CTUIR Honors First Salmon of 2024 with Ceremony

on 4/23/2024 8:20:00 PM

MISSION – The Confederated Tribes of the Umatilla Indian Reservation (CTUIR) held a First Fish Ceremony on Tuesday, April 23, at the Nixyáawii Community School to celebrate the return of the first spring Chinook salmon of 2024.

The CTUIR annually celebrates the fish’s return to the reservation with songs and prayers as part of the tribes’ covenant to protect and enhance their First Foods.

“We know we’ve got to give thanks. It’s important to keep the songs and honor the ones that bring these songs and who remember what we are supposed to do every year,” CTUIR Chairman Gary I. Burke said. “I’m proud of our reservation, proud of our leadership, proud of our next generation. These are our gifts that the Creator gave us.”

The CTUIR’s Fish & Wildlife Commission (FWC), along with Department of Natural Resources’ Fisheries and General Council Interpreter Thomas Morning Owl, hosted the ceremony after being advised Monday by fishers on the Columbia River at Cascade Locks to anticipate the first fish on Tuesday.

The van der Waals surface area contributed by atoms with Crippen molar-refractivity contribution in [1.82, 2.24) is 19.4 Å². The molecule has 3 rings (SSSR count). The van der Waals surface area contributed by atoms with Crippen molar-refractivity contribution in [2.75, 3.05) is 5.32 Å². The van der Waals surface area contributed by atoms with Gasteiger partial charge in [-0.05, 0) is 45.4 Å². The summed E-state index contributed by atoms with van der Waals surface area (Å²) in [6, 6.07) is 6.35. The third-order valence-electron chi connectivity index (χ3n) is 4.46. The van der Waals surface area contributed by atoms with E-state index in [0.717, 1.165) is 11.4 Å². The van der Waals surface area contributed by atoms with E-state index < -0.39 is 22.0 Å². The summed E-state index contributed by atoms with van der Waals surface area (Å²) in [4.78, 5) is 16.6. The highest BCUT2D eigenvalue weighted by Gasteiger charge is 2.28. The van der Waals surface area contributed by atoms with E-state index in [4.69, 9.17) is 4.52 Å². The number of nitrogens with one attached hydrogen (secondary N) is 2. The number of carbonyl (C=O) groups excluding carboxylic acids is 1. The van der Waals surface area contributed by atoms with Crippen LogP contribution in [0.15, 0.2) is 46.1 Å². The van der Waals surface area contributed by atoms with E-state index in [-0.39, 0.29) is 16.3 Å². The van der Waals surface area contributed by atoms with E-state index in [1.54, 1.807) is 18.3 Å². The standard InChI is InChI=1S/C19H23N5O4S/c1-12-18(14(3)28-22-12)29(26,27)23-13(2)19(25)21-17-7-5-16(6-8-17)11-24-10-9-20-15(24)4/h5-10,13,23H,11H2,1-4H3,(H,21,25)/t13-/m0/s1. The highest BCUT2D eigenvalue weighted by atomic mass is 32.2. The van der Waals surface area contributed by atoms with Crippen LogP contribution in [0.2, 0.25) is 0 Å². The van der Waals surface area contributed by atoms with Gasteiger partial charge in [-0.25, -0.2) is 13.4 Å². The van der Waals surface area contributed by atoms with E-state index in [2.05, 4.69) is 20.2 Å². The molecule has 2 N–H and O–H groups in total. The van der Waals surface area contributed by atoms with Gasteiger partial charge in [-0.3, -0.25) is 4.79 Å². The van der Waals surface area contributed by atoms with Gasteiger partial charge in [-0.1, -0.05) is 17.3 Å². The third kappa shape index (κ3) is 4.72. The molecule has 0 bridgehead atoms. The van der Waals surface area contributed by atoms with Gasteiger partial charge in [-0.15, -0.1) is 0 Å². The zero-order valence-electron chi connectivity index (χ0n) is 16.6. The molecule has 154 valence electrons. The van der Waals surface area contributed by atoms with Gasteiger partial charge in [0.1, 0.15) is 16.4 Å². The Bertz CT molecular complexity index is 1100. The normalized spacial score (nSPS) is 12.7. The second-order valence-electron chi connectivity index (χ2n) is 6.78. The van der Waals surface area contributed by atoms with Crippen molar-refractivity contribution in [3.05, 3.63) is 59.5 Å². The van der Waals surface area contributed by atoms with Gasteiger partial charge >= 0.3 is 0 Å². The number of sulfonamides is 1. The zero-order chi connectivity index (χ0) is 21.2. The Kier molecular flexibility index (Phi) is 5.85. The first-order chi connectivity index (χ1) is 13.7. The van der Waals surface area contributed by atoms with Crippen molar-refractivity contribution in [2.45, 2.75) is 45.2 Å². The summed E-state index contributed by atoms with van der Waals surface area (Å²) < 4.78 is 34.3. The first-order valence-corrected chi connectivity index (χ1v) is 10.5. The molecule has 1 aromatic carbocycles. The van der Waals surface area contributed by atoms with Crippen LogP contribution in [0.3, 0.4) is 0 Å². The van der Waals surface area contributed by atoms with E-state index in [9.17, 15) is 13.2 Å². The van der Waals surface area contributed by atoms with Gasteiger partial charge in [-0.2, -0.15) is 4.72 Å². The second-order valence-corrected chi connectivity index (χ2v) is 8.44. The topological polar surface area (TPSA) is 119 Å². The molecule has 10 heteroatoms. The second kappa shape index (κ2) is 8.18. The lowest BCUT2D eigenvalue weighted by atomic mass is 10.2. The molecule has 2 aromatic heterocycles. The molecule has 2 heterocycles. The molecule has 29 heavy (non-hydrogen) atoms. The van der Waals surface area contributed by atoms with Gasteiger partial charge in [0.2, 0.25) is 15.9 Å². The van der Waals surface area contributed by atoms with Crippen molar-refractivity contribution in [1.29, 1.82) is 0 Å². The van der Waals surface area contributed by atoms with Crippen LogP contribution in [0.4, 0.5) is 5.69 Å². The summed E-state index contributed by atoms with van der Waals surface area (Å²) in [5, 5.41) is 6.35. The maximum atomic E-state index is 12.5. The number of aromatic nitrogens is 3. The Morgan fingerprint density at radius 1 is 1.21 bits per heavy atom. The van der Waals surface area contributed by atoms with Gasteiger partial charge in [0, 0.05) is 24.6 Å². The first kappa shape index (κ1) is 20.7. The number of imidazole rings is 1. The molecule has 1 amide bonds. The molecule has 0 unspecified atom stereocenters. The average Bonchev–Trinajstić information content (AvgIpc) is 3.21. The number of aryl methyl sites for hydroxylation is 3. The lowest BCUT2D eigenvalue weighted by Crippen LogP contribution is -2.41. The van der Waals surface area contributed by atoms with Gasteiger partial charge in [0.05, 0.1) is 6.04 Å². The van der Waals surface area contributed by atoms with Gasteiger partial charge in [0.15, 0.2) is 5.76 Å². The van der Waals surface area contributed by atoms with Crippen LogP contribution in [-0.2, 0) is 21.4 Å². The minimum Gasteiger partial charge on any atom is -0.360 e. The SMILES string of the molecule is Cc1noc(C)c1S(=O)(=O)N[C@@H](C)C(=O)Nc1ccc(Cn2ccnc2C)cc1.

After being caught, the fish had a green rope tied to its mouth, and it was set aside so that Fisheries staff members could bring it back to the reservation for the ceremony. Planners for the ceremony usually only have 24-48 hours’ notice.

Following the ceremony, the fish was to be cleaned, packaged and frozen. Because the 2024 spring Chinook run is estimated at only 122,000 – with the CTUIR’s share being approximately 1,500 – tribal officials must ensure that there is enough fish for ceremonial purposes.

Corinne Sams, CTUIR Board of Trustees Member at Large and FWC chair, said having the ceremony at the school allowed students as well as tribal and community members to attend.

“It’s important for us to continue to live the way of life that we’ve lived since time immemorial. It’s important for all our tribal membership and community to celebrate in the return of our foods,” she said. “We’ve made a lifelong covenant to speak on behalf of our foods. We pray yearly for the health of our fish and the health of our waterways. It truly is the lifeblood of who we are as a people. We are the Wykanish-Pum, the Salmon People.”

The Confederated Tribes of the Umatilla Indian Reservation is comprised of the Cayuse, Umatilla and Walla Walla Tribes, and formed under the Treaty of 1855 at the Walla Walla Valley, 12 Stat. 945. In 1949, the Tribes adopted a constitutional form of government to protect, preserve and enhance the reserved treaty rights guaranteed under federal law.